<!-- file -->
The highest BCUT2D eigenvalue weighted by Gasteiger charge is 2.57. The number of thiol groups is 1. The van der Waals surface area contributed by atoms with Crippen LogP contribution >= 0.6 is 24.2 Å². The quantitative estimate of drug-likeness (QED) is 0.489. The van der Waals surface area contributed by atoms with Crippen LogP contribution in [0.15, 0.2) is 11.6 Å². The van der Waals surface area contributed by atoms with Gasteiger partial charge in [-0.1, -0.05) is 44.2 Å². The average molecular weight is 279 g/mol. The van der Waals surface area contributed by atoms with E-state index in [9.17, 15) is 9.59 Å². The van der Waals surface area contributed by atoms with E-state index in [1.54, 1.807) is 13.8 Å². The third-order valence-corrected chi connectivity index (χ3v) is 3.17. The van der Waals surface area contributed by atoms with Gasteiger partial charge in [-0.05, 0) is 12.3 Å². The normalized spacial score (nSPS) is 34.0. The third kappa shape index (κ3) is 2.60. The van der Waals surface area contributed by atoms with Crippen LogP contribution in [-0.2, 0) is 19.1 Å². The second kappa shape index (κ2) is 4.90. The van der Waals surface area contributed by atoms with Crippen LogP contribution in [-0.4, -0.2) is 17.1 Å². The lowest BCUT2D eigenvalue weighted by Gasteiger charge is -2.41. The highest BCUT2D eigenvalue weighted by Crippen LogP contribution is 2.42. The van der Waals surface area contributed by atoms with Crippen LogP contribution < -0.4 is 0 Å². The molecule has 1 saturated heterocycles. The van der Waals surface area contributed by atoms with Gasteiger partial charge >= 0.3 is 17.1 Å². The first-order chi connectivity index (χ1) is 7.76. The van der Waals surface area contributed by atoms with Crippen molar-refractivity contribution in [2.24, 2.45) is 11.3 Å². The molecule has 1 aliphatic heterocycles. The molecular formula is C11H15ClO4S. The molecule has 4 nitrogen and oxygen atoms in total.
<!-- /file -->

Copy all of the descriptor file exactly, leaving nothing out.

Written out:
The highest BCUT2D eigenvalue weighted by Gasteiger charge is 2.57. The number of thiol groups is 1. The van der Waals surface area contributed by atoms with Crippen LogP contribution >= 0.6 is 24.2 Å². The quantitative estimate of drug-likeness (QED) is 0.489. The van der Waals surface area contributed by atoms with Crippen LogP contribution in [0.15, 0.2) is 11.6 Å². The van der Waals surface area contributed by atoms with Gasteiger partial charge in [-0.1, -0.05) is 44.2 Å². The average molecular weight is 279 g/mol. The van der Waals surface area contributed by atoms with E-state index in [9.17, 15) is 9.59 Å². The van der Waals surface area contributed by atoms with E-state index in [1.54, 1.807) is 13.8 Å². The third-order valence-corrected chi connectivity index (χ3v) is 3.17. The van der Waals surface area contributed by atoms with Gasteiger partial charge in [-0.05, 0) is 12.3 Å². The normalized spacial score (nSPS) is 34.0. The third kappa shape index (κ3) is 2.60. The van der Waals surface area contributed by atoms with Crippen LogP contribution in [-0.2, 0) is 19.1 Å². The second kappa shape index (κ2) is 4.90. The van der Waals surface area contributed by atoms with Crippen LogP contribution in [-0.4, -0.2) is 17.1 Å². The lowest BCUT2D eigenvalue weighted by Gasteiger charge is -2.41. The highest BCUT2D eigenvalue weighted by Crippen LogP contribution is 2.42. The van der Waals surface area contributed by atoms with Crippen LogP contribution < -0.4 is 0 Å². The molecule has 1 saturated heterocycles. The van der Waals surface area contributed by atoms with Gasteiger partial charge >= 0.3 is 17.1 Å². The first-order chi connectivity index (χ1) is 7.76. The van der Waals surface area contributed by atoms with Crippen molar-refractivity contribution in [2.24, 2.45) is 11.3 Å². The molecule has 1 aliphatic heterocycles. The molecular formula is C11H15ClO4S. The molecule has 4 nitrogen and oxygen atoms in total.